Following the second integrated test flight of SpaceX’s Starship vehicle on Saturday, the company’s CEO, Elon Musk, has said the world’s most powerful rocket will be ready to go again before year-end.
In a social media post shared on Monday, Musk wrote: “Starship Flight 3 hardware should be ready to fly in 3 to 4 weeks,” adding that the necessary hardware is in “final production.”
But while SpaceX may be ready to fly the Super Heavy booster and Starship spacecraft (collectively known as the Starship) in December, it doesn’t mean it will actually get the vehicle airborne then as it first needs a launch permit from the Federal Aviation Administration (FAA).
Soon after Saturday’s flight, the FAA wrote on social media that the agency will oversee a SpaceX-led investigation into the failed mission. Once that is complete, the FAA will be able to consider issuing a launch permit for the Starship’s third flight.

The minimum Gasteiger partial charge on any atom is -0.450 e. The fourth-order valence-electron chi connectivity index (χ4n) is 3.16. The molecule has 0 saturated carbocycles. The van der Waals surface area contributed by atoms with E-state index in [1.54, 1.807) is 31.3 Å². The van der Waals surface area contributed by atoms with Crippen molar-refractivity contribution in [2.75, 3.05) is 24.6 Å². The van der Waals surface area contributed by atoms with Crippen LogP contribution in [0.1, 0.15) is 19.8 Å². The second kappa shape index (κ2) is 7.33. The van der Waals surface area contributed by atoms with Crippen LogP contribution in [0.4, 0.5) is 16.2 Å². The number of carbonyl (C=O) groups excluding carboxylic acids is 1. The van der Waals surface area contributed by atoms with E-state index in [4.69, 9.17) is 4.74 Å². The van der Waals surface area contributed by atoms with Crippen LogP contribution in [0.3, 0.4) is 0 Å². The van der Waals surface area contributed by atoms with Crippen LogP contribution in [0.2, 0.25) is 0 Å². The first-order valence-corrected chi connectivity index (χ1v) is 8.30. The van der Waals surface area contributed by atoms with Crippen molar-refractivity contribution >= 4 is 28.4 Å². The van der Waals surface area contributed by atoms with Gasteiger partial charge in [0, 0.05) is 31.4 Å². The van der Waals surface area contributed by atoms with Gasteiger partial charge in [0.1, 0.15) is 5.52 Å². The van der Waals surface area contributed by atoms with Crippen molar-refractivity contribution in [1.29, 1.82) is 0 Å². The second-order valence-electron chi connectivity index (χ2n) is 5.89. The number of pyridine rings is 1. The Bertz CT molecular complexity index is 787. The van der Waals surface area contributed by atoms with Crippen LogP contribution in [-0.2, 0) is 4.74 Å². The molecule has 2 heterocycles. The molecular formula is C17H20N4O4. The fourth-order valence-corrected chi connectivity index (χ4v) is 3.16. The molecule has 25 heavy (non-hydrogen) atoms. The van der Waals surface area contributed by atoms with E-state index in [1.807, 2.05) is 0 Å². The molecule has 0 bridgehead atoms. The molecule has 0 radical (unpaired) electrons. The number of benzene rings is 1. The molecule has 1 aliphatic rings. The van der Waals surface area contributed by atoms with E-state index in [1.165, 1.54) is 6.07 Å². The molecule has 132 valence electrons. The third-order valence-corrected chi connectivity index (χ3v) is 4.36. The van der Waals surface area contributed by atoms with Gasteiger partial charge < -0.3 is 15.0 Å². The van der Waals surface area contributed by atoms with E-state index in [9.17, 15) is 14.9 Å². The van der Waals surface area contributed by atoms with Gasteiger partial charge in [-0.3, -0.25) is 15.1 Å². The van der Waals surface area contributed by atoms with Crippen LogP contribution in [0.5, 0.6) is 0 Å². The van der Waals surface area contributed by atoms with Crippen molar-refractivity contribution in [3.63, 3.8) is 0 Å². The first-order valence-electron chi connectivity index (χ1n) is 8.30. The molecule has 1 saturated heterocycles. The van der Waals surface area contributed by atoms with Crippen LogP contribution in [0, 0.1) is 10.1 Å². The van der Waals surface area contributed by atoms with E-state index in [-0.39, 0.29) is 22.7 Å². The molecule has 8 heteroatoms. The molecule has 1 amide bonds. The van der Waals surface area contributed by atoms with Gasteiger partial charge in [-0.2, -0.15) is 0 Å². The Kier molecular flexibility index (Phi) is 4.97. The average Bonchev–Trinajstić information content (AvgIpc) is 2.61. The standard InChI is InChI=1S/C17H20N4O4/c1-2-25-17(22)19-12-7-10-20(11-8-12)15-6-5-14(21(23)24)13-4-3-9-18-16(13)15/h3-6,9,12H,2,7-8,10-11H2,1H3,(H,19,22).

Like the first uncrewed test flight in April, the second flight ended in explosive fashion, though SpaceX engineers deemed it a success for achieving stage separation and for flying longer than the initial effort in the spring.
The SpaceX team was also pleased to see that its newly designed launchpad comfortably handled the Super Heavy’s colossal 17 million pounds of thrust — nearly double that of NASA’s new Space Launch System rocket — with Musk commenting afterwards that it was in “great condition.”
This marked a major improvement over the previous pad, which was completely destroyed by the immense force and pressure from the Super Heavy’s 33 Raptor engines during April’s launch. The pad’s obliteration sent concrete and other debris over a wide area, forcing SpaceX engineers to come up with something far more robust.
SpaceX hopes to one day use the Starship for crewed missions to the moon, Mars, and beyond, but clearly there is still much testing to be completed before this can happen. What Musk and his team will be hoping is for a greater frequency of test flights so that it can move toward its ambitious goal at a quicker pace.
If you missed Saturday’s launch, then check out these extraordinary images captured as the 400-foot-tall rocket roared toward space.
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